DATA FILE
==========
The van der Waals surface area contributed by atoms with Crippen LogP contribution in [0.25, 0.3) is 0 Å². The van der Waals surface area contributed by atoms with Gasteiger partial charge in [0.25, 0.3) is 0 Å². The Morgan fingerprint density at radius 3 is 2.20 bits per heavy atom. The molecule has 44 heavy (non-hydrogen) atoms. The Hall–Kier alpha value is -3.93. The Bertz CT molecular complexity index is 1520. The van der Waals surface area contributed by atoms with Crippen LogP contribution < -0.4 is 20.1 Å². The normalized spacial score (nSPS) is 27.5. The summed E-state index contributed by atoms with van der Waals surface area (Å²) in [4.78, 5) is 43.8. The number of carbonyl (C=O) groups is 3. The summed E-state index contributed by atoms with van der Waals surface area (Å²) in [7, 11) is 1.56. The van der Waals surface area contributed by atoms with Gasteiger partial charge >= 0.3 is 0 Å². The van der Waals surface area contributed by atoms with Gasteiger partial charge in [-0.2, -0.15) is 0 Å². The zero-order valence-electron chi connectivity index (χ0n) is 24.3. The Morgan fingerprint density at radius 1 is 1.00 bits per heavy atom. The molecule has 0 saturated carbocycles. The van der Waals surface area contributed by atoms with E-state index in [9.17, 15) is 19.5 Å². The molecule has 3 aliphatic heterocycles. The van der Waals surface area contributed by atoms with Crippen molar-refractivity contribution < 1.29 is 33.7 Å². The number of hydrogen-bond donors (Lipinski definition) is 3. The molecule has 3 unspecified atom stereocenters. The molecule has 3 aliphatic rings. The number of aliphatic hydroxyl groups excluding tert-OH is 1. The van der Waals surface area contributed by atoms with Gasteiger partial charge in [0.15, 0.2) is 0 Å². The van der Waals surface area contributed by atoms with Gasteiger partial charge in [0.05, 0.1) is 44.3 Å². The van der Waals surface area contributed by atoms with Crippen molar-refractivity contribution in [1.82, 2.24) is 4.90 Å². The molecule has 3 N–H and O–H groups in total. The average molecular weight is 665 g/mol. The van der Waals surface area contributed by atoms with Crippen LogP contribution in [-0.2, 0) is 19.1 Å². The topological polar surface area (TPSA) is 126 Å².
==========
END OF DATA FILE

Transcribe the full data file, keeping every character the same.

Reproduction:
The van der Waals surface area contributed by atoms with Crippen LogP contribution in [0.25, 0.3) is 0 Å². The van der Waals surface area contributed by atoms with Gasteiger partial charge in [0.25, 0.3) is 0 Å². The Morgan fingerprint density at radius 3 is 2.20 bits per heavy atom. The molecule has 44 heavy (non-hydrogen) atoms. The Hall–Kier alpha value is -3.93. The Bertz CT molecular complexity index is 1520. The van der Waals surface area contributed by atoms with Crippen LogP contribution < -0.4 is 20.1 Å². The normalized spacial score (nSPS) is 27.5. The summed E-state index contributed by atoms with van der Waals surface area (Å²) in [4.78, 5) is 43.8. The number of carbonyl (C=O) groups is 3. The summed E-state index contributed by atoms with van der Waals surface area (Å²) in [7, 11) is 1.56. The van der Waals surface area contributed by atoms with Gasteiger partial charge >= 0.3 is 0 Å². The van der Waals surface area contributed by atoms with Gasteiger partial charge in [-0.2, -0.15) is 0 Å². The zero-order valence-electron chi connectivity index (χ0n) is 24.3. The Morgan fingerprint density at radius 1 is 1.00 bits per heavy atom. The molecule has 0 saturated carbocycles. The van der Waals surface area contributed by atoms with E-state index in [9.17, 15) is 19.5 Å². The molecule has 3 aliphatic heterocycles. The van der Waals surface area contributed by atoms with Crippen molar-refractivity contribution < 1.29 is 33.7 Å². The number of hydrogen-bond donors (Lipinski definition) is 3. The molecule has 3 unspecified atom stereocenters. The molecule has 3 aliphatic rings. The number of aliphatic hydroxyl groups excluding tert-OH is 1. The van der Waals surface area contributed by atoms with Gasteiger partial charge in [0.15, 0.2) is 0 Å². The van der Waals surface area contributed by atoms with Gasteiger partial charge in [0.05, 0.1) is 44.3 Å². The van der Waals surface area contributed by atoms with Crippen molar-refractivity contribution in [1.82, 2.24) is 4.90 Å². The molecule has 3 N–H and O–H groups in total. The average molecular weight is 665 g/mol. The van der Waals surface area contributed by atoms with Crippen LogP contribution in [-0.2, 0) is 19.1 Å². The topological polar surface area (TPSA) is 126 Å².